Four TED-Ed Lessons to watch on International Women’s Day


Happy International Women’s Day! Here’s a list of TED-Ed Lessons to watch as you celebrate all of the world’s women, past and present.

Where does the word ‘lady’ come from? Well, etymologically-speaking, the word comes from the Old English words for hlaf (bread) and daege (maid), which, combined, mean the female head of the household and eventually indicated high social standing. Jessica Oreck and Rachael Teel follow the word to its contemporary position simply describing a female.

The contributions of female explorers: During the Victorian Age, women were unlikely to become great explorers, but a few intelligent, gritty and brave women made major contributions to the study of previously little-understood territory. Courtney Stephens examines three women – Marianne North, Mary Kingsley and Alexandra David-Néel – who wouldn’t take no for an answer (and shows why we should be grateful that they didn’t).

Equality, sports and Title IX: In 1972, U.S. Congress passed Title IX, a law which prohibited discrimination against women in schools, colleges, and universities — including school-sponsored sports. Before this law, female athletes were few and far between, and funding was even scarcer. Erin Buzuvis and Kristine Newhall explore the significance and complexity of Title IX.

The true story of Sacajawea: In the early 19th century, a young Agaidika teenager named Sacajawea was enlisted by explorers Meriwether Lewis and William Clark to aid her husband Toussaint Charbonneau as a guide to the Western United States. Karen Mensing debunks some of the myths that surround the familiar image of the heroic woman with a baby strapped to her back and a vast knowledge of the American wilderness.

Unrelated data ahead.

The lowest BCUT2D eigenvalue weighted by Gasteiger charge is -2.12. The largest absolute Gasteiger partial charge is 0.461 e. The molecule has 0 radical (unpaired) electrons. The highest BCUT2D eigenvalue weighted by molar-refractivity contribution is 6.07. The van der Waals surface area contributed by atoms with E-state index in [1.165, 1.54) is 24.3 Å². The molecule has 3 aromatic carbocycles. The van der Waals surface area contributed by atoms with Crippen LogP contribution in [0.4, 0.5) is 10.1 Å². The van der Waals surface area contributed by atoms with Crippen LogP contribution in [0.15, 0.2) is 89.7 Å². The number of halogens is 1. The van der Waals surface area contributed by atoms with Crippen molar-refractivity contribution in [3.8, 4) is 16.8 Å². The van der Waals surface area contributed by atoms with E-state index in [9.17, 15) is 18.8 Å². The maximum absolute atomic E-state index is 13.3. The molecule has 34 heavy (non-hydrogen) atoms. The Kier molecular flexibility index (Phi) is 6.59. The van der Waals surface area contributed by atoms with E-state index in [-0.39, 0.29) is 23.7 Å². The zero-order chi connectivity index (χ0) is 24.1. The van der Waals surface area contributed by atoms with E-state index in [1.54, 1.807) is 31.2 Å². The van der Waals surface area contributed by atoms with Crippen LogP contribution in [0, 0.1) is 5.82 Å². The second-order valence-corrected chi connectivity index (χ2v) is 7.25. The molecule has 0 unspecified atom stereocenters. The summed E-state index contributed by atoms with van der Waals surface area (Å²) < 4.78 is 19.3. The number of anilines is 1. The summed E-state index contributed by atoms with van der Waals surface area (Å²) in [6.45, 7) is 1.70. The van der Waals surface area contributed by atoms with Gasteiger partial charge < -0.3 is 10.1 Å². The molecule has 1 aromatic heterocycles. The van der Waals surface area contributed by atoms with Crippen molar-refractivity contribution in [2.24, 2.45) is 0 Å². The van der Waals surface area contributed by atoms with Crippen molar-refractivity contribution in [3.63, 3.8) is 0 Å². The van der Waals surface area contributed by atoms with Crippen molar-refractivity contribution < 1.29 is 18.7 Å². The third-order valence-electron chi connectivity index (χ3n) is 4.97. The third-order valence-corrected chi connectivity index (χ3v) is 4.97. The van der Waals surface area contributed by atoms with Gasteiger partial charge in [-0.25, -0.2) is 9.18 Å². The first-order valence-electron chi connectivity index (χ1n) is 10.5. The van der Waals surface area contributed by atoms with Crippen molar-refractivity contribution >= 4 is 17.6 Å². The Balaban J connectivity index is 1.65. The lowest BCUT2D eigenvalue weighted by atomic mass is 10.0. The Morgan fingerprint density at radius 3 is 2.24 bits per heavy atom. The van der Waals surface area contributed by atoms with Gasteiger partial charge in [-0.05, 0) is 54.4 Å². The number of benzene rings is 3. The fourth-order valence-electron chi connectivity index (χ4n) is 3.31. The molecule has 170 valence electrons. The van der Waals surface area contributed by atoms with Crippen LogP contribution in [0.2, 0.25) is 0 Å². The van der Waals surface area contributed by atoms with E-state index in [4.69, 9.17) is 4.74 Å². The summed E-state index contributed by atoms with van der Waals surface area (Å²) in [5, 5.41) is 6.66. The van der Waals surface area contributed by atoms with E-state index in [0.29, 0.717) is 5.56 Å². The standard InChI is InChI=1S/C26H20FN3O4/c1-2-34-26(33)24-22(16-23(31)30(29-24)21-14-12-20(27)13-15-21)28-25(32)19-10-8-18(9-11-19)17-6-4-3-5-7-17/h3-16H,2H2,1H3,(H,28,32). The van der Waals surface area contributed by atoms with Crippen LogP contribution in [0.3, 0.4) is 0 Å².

1. I love this material it is very informative and representative of today’s theme. Thank you all for the cool work that you all do…meow

  2. behzad alam

    remarkable woman…i salute them marianne,mary and alexendra

  3. chandrakant kulkarni

    TED-Ed Lessons are really good and comprehensive.
    However, listeners like me (who are not residing in US) find the accent of the commentary [along with every Lesson] much difficult to understand.
    So, please offer us the commentaries in slow – loud – each word clearly spoken English. Please remember that we are slow learners as compared to learners in US.
    Well, I really wished to show the Lessons regarding great women to some Indian women on Women’s Day. However, I was discouraged – as I myself couldn’t understand the commentary text fully.
    Is it possible to translate TED-Ed Lessons in different spoken Indian languages like Marathi, Hindi, Gujarathi etc.?

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